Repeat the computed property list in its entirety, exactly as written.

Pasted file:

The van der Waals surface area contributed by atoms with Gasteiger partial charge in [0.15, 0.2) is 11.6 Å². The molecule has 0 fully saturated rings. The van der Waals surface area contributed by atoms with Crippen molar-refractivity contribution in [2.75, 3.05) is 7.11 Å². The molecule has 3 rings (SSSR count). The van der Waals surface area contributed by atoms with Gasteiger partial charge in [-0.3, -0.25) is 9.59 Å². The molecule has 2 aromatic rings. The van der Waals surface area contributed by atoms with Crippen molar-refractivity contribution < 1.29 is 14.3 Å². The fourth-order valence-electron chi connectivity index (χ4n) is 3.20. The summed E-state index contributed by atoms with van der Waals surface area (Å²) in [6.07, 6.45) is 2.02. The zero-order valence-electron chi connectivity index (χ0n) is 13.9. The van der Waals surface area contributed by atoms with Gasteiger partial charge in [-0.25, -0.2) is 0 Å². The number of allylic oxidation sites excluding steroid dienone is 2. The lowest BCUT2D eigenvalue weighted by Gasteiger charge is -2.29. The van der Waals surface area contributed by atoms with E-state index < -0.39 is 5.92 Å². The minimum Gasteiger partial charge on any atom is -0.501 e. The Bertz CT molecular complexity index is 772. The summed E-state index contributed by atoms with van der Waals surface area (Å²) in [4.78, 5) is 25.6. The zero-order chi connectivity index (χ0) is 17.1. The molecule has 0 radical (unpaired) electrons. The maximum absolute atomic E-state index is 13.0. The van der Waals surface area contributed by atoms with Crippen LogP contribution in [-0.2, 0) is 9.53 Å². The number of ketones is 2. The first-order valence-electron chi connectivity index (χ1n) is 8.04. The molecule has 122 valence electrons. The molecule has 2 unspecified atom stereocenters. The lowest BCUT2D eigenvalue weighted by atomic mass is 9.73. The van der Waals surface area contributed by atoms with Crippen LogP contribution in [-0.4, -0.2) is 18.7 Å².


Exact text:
The van der Waals surface area contributed by atoms with Gasteiger partial charge in [0.15, 0.2) is 11.6 Å². The molecule has 0 fully saturated rings. The van der Waals surface area contributed by atoms with Crippen molar-refractivity contribution in [2.75, 3.05) is 7.11 Å². The molecule has 3 rings (SSSR count). The van der Waals surface area contributed by atoms with Gasteiger partial charge in [-0.3, -0.25) is 9.59 Å². The molecule has 2 aromatic rings. The van der Waals surface area contributed by atoms with Crippen molar-refractivity contribution < 1.29 is 14.3 Å². The fourth-order valence-electron chi connectivity index (χ4n) is 3.20. The summed E-state index contributed by atoms with van der Waals surface area (Å²) in [6.07, 6.45) is 2.02. The zero-order valence-electron chi connectivity index (χ0n) is 13.9. The van der Waals surface area contributed by atoms with Gasteiger partial charge in [-0.25, -0.2) is 0 Å². The number of allylic oxidation sites excluding steroid dienone is 2. The lowest BCUT2D eigenvalue weighted by Gasteiger charge is -2.29. The van der Waals surface area contributed by atoms with E-state index < -0.39 is 5.92 Å². The minimum Gasteiger partial charge on any atom is -0.501 e. The Bertz CT molecular complexity index is 772. The summed E-state index contributed by atoms with van der Waals surface area (Å²) in [4.78, 5) is 25.6. The zero-order chi connectivity index (χ0) is 17.1. The molecule has 0 radical (unpaired) electrons. The maximum absolute atomic E-state index is 13.0. The van der Waals surface area contributed by atoms with Crippen LogP contribution in [-0.2, 0) is 9.53 Å². The number of ketones is 2. The first-order valence-electron chi connectivity index (χ1n) is 8.04. The molecule has 122 valence electrons. The molecule has 2 unspecified atom stereocenters. The lowest BCUT2D eigenvalue weighted by atomic mass is 9.73. The van der Waals surface area contributed by atoms with Crippen LogP contribution in [-0.4, -0.2) is 18.7 Å².